Week of August 16, 2016 - Purple & Blue Flowers, Part 1

Monday, August 15, 2016 11:31 AM | Anonymous

Purple & Blue Flowers Invade Our Lives

In the heat of August, it is nice to rest the eye on purple, pink, and blue flowers. And there are plenty of them to enjoy. Plenty, as in lots of different ones, and plenty, as in lots and lots of them.

Unfortunately, there are so many of them because many of these pretty flowers are invasives. Oh dear. They come from far away, and they invade. They grow in dense stands and can crowd out more desirable (for wildlife) native plants.

Invasives are a problem, because they are so . . . invasive.  Some communities spray them with herbicides like Roundup. Some communities organize to pull them out. Universities give seminars in ways to eliminate them. Herbalists use them for medicine (and magic) and do their best to understand how these plants benefit the environment.

Purple Loosestrife (Lythrum salicaria)

There is controversy about how “invasive” Lythrum really is. Claude Lavoie writes: “Purple loosestrife is certainly an invader, and some native species likely suffer from an invasion, but stating that this plant has ‘large negative impacts’ on wetlands is probably exaggerated. . . . There is certainly no evidence that purple loosestrife ‘kills wetlands’ or ‘creates biological deserts.’

In fact, purple loosestrife is one of those remarkable plants known or phytoremediators. These are plants (phyto) that remediate (remove) pollutants (like PCBs) from the wetlands where they grow. Loosestrife don’t just absorb the pollutants, it breaks them down into inert compounds.

Perhaps this is a healing invasion.

Herbalist Jim McDonald points out that purple loosestrife possesses “an admirable balance of astringent and mucilaginous properties.” The flowers, he says, offer more mucilage; the leaves, more astringency. Herbalist David Winston uses purple loosestrife against diarrhea, dysentery, IBS, and leaky gut. He suggests it as a gargle for sore throat, a douche against bacterial vaginosis, and an ointment to soothe bruises and ulcers. Maude Grieves, herbalist and author of A Modern Herbal, recommends it as a superior eyewash and a soother for dry eyes. Plantsman Conrad Richter, of Richter’s Herbal Nursery, tells us that purple loosestrife is hypoglycemic and hepato-protective. Animals whose livers were purposely damaged by exposure to carbon tetrachloride recovered almost completely when given tincture of Lythrum.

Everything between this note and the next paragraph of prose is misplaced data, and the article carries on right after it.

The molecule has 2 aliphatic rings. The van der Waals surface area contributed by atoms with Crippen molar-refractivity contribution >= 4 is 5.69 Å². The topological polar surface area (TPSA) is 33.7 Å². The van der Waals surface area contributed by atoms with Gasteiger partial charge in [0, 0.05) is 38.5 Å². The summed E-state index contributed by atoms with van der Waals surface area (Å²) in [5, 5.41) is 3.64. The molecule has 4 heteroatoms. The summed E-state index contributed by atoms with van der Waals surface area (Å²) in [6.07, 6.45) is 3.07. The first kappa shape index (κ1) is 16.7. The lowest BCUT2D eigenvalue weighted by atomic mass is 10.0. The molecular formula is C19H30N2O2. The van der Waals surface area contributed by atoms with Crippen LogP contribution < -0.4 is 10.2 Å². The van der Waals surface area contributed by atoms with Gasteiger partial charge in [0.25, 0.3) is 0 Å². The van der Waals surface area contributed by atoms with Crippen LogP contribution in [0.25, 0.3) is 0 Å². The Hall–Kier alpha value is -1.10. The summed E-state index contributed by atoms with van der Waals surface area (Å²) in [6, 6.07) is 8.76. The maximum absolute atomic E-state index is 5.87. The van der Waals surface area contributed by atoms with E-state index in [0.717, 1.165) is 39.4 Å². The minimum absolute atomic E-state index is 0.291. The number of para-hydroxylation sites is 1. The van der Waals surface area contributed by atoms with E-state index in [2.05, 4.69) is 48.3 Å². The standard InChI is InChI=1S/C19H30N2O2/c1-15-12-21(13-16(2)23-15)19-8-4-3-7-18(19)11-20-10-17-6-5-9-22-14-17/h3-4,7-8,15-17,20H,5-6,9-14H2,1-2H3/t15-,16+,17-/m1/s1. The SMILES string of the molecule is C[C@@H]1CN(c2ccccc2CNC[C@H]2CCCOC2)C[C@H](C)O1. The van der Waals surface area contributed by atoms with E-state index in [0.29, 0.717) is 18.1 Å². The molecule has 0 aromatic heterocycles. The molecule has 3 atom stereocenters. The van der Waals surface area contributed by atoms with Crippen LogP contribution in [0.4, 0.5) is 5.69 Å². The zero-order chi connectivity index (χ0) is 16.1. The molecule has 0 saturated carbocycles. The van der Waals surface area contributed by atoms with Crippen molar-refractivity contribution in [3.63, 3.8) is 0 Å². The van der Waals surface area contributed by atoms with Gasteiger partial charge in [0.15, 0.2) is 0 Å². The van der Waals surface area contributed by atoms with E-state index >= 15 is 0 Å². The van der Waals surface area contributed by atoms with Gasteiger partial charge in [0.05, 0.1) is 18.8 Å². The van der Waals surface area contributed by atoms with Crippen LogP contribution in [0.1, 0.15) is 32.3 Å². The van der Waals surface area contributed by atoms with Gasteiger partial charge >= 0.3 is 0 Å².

Purple loosestrife has antibacterial and antimicrobial properties. Chewing the stems counters gum disease. Sitz baths and infused oil can be used to eliminate vaginal/genital yeast infections.

The tincture of the flowers has interesting magical uses, especially when combined with chicory.

Chicory (Chichorium intybus)

This photo does not do justice to the sky-blue chicory flowers. I you still have some blooming by you, it isn’t too late to make Third Eye Opening Tincture, which consists of chicory flower tincture (1 part), loosestrife flower tincture (1 part), and cronewort flower tincture (2 parts). So far as I know, chicory is not an invasive plant.

~ Purple & Blue Flowers, Part 2 ~

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